...offers an empirical assessment of e-participation based on a quasi-experimental field study,
...investigates both theoretical and practical evaluation implications of information, consultation and collaboration within e-collaboration,
...investigates the main currents of the contemporary academic debate on evaluating e-participation, and enriches the issues at stake with systematic empirical studies and examples in Europe.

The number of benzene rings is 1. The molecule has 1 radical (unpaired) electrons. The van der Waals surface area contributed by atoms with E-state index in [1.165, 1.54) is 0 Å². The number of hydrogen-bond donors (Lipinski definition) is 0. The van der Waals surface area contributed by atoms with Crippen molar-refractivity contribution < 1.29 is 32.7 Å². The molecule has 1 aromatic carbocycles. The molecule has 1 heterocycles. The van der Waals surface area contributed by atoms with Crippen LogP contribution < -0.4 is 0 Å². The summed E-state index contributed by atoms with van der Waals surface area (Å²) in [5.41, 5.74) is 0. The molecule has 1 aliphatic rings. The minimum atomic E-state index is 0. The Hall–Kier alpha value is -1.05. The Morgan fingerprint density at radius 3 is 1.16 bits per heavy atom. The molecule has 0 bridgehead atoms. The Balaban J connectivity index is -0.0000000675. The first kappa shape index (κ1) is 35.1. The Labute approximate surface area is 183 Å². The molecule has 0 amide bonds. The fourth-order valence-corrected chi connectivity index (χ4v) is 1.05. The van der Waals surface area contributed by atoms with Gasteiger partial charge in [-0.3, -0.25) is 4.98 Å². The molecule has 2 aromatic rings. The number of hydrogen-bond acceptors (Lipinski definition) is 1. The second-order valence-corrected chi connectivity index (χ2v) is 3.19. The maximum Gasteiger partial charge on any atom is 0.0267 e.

There is a widely acknowledged evaluation gap in the field of e-participation practice and research, a lack of systematic evaluation with regard to process organization, outcome and impacts. This book addresses the state of the art of e-participation research and the existing evaluation gap by reviewing various evaluation approaches and providing a multidisciplinary concept for evaluating the output, outcome and impact of citizen participation via the Internet as well as via traditional media. It offers new knowledge based on empirical results of its application (tailored to different forms and levels of e-participation) in an international comparative perspective. The book will advance the academic study and practical application of e-participation through fresh insights, largely drawing on theoretical arguments and empirical research results gained in the European collaborative project “e2democracy”. It applies the same research instruments to a set of similar citizen participation processes in seven local communities in three countries (Austria, Germany and Spain). The generic evaluation framework has been tailored to a tested toolset, and the presentation and discussion of related evaluation results aims at clarifying to what extent these tools can be applied to other consultation and collaboration processes, making the book of interest to policymakers and scholars alike.